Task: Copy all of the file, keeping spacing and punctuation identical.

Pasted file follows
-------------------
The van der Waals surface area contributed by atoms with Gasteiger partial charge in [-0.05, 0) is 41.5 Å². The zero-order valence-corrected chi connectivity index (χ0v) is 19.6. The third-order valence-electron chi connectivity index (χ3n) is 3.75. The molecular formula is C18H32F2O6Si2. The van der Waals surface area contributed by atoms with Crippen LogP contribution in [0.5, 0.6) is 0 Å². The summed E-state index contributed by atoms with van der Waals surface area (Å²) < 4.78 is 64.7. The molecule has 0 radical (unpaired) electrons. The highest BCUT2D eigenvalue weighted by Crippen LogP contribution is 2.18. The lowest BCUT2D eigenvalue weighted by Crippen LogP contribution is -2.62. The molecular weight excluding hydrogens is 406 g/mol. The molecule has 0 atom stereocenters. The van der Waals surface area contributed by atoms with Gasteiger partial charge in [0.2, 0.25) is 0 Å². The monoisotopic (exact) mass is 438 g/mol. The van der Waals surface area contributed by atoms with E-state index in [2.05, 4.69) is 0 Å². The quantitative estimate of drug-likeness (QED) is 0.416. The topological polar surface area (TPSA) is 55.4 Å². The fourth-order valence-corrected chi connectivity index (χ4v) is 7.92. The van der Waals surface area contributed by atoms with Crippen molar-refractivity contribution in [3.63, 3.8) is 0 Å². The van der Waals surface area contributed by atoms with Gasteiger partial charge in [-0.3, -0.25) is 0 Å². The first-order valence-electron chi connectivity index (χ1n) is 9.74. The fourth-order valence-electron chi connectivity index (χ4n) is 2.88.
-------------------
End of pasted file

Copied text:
The van der Waals surface area contributed by atoms with Gasteiger partial charge in [-0.05, 0) is 41.5 Å². The zero-order valence-corrected chi connectivity index (χ0v) is 19.6. The third-order valence-electron chi connectivity index (χ3n) is 3.75. The molecular formula is C18H32F2O6Si2. The van der Waals surface area contributed by atoms with Crippen LogP contribution in [0.5, 0.6) is 0 Å². The summed E-state index contributed by atoms with van der Waals surface area (Å²) < 4.78 is 64.7. The molecule has 0 radical (unpaired) electrons. The highest BCUT2D eigenvalue weighted by Crippen LogP contribution is 2.18. The lowest BCUT2D eigenvalue weighted by Crippen LogP contribution is -2.62. The molecular weight excluding hydrogens is 406 g/mol. The molecule has 0 atom stereocenters. The van der Waals surface area contributed by atoms with Gasteiger partial charge in [0.2, 0.25) is 0 Å². The monoisotopic (exact) mass is 438 g/mol. The van der Waals surface area contributed by atoms with E-state index in [2.05, 4.69) is 0 Å². The quantitative estimate of drug-likeness (QED) is 0.416. The topological polar surface area (TPSA) is 55.4 Å². The fourth-order valence-corrected chi connectivity index (χ4v) is 7.92. The van der Waals surface area contributed by atoms with Crippen molar-refractivity contribution in [3.63, 3.8) is 0 Å². The van der Waals surface area contributed by atoms with Gasteiger partial charge in [-0.3, -0.25) is 0 Å². The first-order valence-electron chi connectivity index (χ1n) is 9.74. The fourth-order valence-electron chi connectivity index (χ4n) is 2.88.